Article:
Doug Lederman

Doug Lederman, Editor, is one of the three founders of Inside Higher Ed. With Scott Jaschik, he leads the site's editorial operations, overseeing news content, opinion pieces, career advice, blogs and other features. Doug speaks widely about higher education, including on C-Span and National Public Radio and at meetings around the country, and his work has appeared in The New York Times and USA Today, among other publications. Doug was managing editor of The Chronicle of Higher Education from 1999 to 2003. Before that, Doug had worked at The Chronicle since 1986 in a variety of roles, first as an athletics reporter and editor. He has won three National Awards for Education Reporting from the Education Writers Association, including one in 2009 for a series of Inside Higher Ed articles he co-wrote on college rankings. He began his career as a news clerk at The New York Times. He grew up in Shaker Heights, Ohio, and graduated in 1984 from Princeton University. Doug lives with his family in Bethesda, Md.

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Most Recent Articles

August 27, 2009
The U.S. Department of Veterans Affairs exercised the nuclear option in its continuing dispute with the University of Texas Southwestern Medical Center at Dallas, opting out of its five-year, $75 million contract for Gulf War syndrome research after just two years. The V.A.
August 27, 2009
As threatened, Paul Quinn College sued the Southern Association of Colleges and Schools late Tuesday, the Dallas Morning News reported.
August 27, 2009
Brigham Young University at Hawaii has been penalized by the Division II Committee on Infractions for violating four sets of National Collegiate Athletic Association rules. The committee report, released Wednesday, notes that the institution allowed eight transfer athletes to compete before they were academically eligible.
August 27, 2009
California must adopt a more standardized statewide system of student transfer if it is to produce enough college graduates to fill its work force, says a new report, which points to structures in other states as models.
August 27, 2009
The University of Wisconsin at Madison has ended sponsorship agreements with two major brewing companies after a campus panel recommended that banning beer ads from football broadcasts would help the fight against binge drinking, the Associated Press reported. The deals with MillerCoors and Anheuser-Busch InBev had brought the university $425,000 a year, and Badger sports officials had vigorously argued for sustaining the agreements (and the revenues).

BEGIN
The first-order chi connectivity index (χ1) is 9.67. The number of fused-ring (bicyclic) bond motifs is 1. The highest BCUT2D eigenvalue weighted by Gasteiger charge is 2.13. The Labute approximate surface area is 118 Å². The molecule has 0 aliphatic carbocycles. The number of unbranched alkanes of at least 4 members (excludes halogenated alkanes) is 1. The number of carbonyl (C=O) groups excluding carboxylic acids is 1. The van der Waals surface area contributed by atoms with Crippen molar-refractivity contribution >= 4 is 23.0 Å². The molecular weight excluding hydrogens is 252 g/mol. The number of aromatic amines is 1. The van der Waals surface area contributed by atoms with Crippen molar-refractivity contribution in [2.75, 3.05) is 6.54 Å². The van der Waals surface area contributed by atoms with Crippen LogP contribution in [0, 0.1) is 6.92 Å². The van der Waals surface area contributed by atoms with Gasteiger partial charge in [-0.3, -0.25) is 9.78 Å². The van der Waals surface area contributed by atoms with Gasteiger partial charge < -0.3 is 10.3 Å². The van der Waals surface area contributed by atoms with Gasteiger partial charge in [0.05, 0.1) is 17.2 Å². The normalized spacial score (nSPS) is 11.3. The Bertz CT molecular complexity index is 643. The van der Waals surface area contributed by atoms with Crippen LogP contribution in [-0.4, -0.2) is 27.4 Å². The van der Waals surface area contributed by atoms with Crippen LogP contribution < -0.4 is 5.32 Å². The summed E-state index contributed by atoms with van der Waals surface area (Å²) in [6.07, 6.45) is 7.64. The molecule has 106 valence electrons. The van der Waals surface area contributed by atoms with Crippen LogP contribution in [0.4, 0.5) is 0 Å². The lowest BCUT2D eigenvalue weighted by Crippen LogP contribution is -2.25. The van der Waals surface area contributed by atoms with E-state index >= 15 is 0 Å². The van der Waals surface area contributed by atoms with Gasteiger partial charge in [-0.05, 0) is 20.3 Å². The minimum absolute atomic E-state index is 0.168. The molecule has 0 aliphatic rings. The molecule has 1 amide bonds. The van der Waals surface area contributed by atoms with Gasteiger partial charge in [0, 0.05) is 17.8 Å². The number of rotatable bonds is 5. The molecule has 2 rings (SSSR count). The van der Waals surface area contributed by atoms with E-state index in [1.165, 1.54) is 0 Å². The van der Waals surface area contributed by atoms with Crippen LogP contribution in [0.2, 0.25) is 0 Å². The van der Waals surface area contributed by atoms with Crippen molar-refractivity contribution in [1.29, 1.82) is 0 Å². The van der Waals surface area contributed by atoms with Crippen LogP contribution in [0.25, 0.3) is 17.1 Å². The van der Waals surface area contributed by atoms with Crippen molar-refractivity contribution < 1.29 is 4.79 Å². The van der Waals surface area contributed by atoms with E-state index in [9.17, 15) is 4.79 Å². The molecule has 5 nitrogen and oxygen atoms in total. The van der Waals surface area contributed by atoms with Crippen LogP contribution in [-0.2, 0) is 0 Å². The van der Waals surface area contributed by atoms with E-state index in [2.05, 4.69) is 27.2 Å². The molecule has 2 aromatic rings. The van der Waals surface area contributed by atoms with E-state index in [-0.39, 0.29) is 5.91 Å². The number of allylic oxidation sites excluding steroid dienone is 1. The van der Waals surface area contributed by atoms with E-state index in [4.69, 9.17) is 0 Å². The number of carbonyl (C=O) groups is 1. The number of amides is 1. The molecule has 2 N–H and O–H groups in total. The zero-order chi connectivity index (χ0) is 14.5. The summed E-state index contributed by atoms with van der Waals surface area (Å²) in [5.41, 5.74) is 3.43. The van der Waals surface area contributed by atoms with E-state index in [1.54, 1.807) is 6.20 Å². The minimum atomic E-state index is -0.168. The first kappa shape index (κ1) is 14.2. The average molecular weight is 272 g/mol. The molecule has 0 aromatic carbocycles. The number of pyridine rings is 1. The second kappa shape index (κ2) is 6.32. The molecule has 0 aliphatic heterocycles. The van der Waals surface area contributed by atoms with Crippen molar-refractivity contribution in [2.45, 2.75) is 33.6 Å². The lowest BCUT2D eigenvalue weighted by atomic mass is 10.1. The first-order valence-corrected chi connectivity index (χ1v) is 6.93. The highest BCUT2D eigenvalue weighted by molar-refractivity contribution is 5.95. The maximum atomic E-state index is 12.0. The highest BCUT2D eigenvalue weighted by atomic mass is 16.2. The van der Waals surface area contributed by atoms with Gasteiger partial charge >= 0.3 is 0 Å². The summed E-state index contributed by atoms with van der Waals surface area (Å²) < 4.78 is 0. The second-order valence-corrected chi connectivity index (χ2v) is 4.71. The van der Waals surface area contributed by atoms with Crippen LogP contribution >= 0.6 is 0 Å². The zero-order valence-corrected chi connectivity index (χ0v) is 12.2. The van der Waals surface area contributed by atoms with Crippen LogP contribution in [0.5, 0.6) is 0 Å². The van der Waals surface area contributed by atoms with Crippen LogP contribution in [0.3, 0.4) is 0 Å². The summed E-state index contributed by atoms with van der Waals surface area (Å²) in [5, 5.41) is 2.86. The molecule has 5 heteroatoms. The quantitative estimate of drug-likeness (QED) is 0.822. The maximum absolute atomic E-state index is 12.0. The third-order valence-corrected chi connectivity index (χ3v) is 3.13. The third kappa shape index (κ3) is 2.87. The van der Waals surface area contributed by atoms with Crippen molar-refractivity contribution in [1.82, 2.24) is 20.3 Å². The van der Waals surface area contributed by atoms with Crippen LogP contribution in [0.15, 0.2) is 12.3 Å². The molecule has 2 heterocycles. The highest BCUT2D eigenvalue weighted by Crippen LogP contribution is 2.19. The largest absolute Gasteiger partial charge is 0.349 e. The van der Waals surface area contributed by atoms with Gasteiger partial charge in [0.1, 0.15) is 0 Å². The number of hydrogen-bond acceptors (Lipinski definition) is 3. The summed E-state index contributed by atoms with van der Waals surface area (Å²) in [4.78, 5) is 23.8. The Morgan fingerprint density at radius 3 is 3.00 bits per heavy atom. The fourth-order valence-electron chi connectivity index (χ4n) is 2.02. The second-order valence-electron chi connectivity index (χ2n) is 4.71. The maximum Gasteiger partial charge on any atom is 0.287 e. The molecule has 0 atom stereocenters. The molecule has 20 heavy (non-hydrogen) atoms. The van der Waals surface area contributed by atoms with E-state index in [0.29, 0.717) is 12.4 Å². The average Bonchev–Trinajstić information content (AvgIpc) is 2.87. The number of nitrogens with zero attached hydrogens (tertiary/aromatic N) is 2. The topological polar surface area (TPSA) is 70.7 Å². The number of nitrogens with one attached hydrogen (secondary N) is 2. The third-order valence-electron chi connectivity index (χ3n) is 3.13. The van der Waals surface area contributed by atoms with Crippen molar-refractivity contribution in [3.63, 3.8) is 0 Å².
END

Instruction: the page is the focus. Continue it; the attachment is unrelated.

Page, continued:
August 27, 2009
Death of Edward M. Kennedy leaves gaping hole in federal higher education policy arena. In today's political environment, can anyone else step in? And if so, who?
August 26, 2009
Midyear review of federal budget situation shows price of Obama Pell Grant proposal rising by $27 billion, potentially putting other administration priorities at risk.
August 26, 2009
Ginny Carney, interim president at Leech Lake Tribal College, in Minnesota, has been appointed to the job on a permanent basis.Vicki Golich, professor of political science and dean of the College of Arts and Sciences at California State University at San Marcos, has been appointed as provost and vice president for academic affairs at Metropolitan State College of Denver.
August 26, 2009
Sen. Edward M. Kennedy died late Tuesday night. In his role as Senate chairman of the committee with oversight of many key education and research programs, he was influential in the creation of many them and in the (largely successful) fights to block elimination of them when some sought to do so. Kennedy pushed to add funds for low-income students in a variety of measures. He was also active in efforts to defend affirmative action, to create Title IX of the Education Amendments of 1972, to encourage national service, and to add funds for biomedical research.
August 26, 2009
Louisiana has a committee that is studying the future of higher education in the state. But as that panel is just beginning its work, another state commission is weighing in, reviving the long-debated idea of having all public colleges in the state overseen by one governing board, The Advocate of Baton Rouge reported.

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